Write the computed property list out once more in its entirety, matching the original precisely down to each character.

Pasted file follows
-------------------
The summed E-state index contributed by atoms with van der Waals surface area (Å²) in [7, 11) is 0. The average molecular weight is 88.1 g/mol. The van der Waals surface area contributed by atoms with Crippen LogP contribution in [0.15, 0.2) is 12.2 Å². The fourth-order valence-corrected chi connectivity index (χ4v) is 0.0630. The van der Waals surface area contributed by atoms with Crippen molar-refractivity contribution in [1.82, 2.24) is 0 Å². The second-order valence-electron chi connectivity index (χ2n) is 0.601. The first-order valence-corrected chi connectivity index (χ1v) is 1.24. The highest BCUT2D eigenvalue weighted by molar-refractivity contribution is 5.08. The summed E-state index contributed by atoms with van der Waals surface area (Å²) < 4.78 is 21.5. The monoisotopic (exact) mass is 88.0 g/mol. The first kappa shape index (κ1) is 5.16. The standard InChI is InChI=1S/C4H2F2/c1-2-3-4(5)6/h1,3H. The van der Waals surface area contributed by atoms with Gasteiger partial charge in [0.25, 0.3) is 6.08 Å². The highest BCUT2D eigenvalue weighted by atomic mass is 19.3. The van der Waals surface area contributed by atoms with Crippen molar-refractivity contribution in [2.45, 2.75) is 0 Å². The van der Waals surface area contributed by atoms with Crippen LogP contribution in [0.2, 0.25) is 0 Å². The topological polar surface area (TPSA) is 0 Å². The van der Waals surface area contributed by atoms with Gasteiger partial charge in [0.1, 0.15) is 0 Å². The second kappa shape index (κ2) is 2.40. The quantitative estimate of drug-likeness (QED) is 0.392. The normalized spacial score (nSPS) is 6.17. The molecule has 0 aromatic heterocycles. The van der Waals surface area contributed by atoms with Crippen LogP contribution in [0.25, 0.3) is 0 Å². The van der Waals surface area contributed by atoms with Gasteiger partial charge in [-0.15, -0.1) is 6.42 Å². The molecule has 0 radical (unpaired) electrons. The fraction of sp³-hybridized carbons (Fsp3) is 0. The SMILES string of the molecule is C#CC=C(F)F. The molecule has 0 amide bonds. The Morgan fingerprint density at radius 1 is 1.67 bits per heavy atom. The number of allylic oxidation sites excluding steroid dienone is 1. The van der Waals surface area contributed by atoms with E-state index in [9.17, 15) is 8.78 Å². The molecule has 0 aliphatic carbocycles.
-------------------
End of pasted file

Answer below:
The summed E-state index contributed by atoms with van der Waals surface area (Å²) in [7, 11) is 0. The average molecular weight is 88.1 g/mol. The van der Waals surface area contributed by atoms with Crippen LogP contribution in [0.15, 0.2) is 12.2 Å². The fourth-order valence-corrected chi connectivity index (χ4v) is 0.0630. The van der Waals surface area contributed by atoms with Crippen molar-refractivity contribution in [1.82, 2.24) is 0 Å². The second-order valence-electron chi connectivity index (χ2n) is 0.601. The first-order valence-corrected chi connectivity index (χ1v) is 1.24. The highest BCUT2D eigenvalue weighted by molar-refractivity contribution is 5.08. The summed E-state index contributed by atoms with van der Waals surface area (Å²) < 4.78 is 21.5. The monoisotopic (exact) mass is 88.0 g/mol. The first kappa shape index (κ1) is 5.16. The standard InChI is InChI=1S/C4H2F2/c1-2-3-4(5)6/h1,3H. The van der Waals surface area contributed by atoms with Gasteiger partial charge in [0.25, 0.3) is 6.08 Å². The highest BCUT2D eigenvalue weighted by atomic mass is 19.3. The van der Waals surface area contributed by atoms with Crippen molar-refractivity contribution in [2.45, 2.75) is 0 Å². The van der Waals surface area contributed by atoms with Crippen LogP contribution in [0.2, 0.25) is 0 Å². The topological polar surface area (TPSA) is 0 Å². The van der Waals surface area contributed by atoms with Gasteiger partial charge in [0.1, 0.15) is 0 Å². The second kappa shape index (κ2) is 2.40. The quantitative estimate of drug-likeness (QED) is 0.392. The normalized spacial score (nSPS) is 6.17. The molecule has 0 aromatic heterocycles. The van der Waals surface area contributed by atoms with Crippen LogP contribution in [0.25, 0.3) is 0 Å². The van der Waals surface area contributed by atoms with Gasteiger partial charge in [-0.15, -0.1) is 6.42 Å². The molecule has 0 radical (unpaired) electrons. The fraction of sp³-hybridized carbons (Fsp3) is 0. The SMILES string of the molecule is C#CC=C(F)F. The molecule has 0 amide bonds. The Morgan fingerprint density at radius 1 is 1.67 bits per heavy atom. The number of allylic oxidation sites excluding steroid dienone is 1. The van der Waals surface area contributed by atoms with E-state index in [9.17, 15) is 8.78 Å². The molecule has 0 aliphatic carbocycles.